Quantitative histomorphometry (QH) refers to the process of computationally modeling disease appearance on digital pathology images. This procedure typically involves extraction of hundreds of features, which may be used to predict disease presence, aggressiveness, or outcome, from digitizedimages of tissue slides. Due to the “curse of dimensionality”, constructing a robust and interpretable classifier is very challenging when the dimensionality of the feature space is high. Dimensionality reduction (DR) is one approach for reducing the dimensionality of the feature space to facilitate classifier construction. When DR is performed, however, it can be challenging to quantify the contribution of each of the original features to the final classification or prediction result. In QH it is often important not only to create an accurate classifier of disease presence and aggressiveness, but also to identify the features that contribute most substantially to class separability. This feature transparency is often a pre– requisite for adoption of clinical decision support classification tools since physicians are typically resistant to opaque “black box” prediction models.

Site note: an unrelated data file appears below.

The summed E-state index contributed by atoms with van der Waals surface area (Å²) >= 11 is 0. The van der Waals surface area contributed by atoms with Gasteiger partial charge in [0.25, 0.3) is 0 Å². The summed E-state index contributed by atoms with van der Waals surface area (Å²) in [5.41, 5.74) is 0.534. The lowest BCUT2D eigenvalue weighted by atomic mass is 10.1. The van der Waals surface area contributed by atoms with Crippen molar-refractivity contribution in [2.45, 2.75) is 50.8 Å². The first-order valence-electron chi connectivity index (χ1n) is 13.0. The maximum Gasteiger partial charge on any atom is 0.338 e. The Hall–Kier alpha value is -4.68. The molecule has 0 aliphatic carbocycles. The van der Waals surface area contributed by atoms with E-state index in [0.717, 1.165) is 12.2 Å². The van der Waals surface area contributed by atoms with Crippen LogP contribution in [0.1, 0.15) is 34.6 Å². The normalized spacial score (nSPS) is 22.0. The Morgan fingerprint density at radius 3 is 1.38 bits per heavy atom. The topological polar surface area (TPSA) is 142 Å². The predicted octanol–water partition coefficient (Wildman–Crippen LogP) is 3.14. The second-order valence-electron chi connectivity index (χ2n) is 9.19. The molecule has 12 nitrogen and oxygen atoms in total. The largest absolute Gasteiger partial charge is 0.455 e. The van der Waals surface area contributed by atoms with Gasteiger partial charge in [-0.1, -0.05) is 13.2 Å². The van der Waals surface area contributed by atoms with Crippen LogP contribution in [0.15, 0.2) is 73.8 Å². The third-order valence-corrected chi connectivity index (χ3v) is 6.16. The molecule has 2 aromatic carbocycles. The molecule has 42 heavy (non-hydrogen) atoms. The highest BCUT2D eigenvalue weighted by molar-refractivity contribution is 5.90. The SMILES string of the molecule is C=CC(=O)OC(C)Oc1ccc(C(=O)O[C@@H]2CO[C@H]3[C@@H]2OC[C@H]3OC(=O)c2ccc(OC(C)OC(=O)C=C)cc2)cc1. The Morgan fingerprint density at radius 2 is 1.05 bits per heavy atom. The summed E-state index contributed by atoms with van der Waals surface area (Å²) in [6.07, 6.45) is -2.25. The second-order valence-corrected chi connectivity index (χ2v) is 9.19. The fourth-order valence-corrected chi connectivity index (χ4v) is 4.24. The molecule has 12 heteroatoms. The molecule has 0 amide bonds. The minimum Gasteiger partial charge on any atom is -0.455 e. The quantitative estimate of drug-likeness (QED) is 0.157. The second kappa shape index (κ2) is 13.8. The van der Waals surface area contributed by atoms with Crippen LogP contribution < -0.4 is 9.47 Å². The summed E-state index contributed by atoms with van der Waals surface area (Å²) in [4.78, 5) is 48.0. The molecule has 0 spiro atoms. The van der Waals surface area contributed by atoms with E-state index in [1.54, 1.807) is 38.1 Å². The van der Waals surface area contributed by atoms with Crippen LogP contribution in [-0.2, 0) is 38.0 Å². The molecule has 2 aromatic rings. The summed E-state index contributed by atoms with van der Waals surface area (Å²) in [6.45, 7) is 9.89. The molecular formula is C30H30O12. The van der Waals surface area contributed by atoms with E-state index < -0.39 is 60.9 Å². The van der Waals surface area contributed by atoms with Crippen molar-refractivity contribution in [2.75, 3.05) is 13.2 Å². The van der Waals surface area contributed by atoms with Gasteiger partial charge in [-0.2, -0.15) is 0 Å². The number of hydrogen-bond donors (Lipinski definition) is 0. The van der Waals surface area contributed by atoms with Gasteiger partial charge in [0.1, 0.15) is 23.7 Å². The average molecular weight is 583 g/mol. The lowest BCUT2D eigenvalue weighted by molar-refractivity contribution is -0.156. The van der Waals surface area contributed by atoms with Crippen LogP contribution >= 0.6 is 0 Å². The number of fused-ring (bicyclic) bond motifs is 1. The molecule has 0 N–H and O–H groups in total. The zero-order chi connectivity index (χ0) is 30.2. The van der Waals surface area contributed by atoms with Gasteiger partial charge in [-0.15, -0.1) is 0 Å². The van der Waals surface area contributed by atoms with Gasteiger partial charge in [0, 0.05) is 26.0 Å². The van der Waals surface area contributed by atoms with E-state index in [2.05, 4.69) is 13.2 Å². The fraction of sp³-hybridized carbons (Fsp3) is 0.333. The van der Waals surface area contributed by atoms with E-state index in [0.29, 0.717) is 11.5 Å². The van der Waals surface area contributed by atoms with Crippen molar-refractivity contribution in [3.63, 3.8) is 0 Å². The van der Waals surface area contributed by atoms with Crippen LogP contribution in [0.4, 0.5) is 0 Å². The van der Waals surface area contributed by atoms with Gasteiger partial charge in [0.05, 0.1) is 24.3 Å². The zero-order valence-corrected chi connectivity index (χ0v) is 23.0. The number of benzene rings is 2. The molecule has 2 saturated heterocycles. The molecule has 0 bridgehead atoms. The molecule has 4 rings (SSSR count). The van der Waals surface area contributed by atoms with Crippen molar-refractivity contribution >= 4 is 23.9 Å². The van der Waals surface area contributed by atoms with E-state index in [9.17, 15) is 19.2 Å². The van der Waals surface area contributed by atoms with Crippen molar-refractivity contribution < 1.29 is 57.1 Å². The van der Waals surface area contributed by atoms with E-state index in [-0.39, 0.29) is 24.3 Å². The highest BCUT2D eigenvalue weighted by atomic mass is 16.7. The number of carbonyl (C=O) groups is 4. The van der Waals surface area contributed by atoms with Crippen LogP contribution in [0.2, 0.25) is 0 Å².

We have previously presented a method for scoring features based on their importance for classification on an embedding derived via principal components analysis (PCA). However, nonlinear DR (NLDR), which is more useful for many biomedical problems, involves the eigen–decomposition of a kernel matrix rather than the data itself, compounding the issue of classifier interpretability. In this paper we extend our PCA–based feature scoring method to kernel PCA (KPCA). We demonstrate that our KPCA approach for evaluating feature importance in nonlinear embeddings (FINE) applies to several popular NLDR algorithms that can be cast as variants of KPCA, such as Isomap and Laplacian eigenmaps. FINE is applied to four digitalpathology datasets with 53–2- 43 features to identify key QH features describing nuclear or glandular arrangements for predicting the risk of recurrence of breast and prostate cancers. Measures of nuclear and glandular architecture and clusteredness were found to play an important role in predicting the likelihood of recurrence of both breast and prostate cancers. Additionally, FINE was able to identify a stable set of features that provide good classification accuracy on four publicly available datasets from the NIPS 2003 Feature Selection Challenge. Compared to the t–test, Fisher score, and Gini index, FINE was found to yield more stable feature subsets that achieve higher classification accuracy for most of the datasets considered.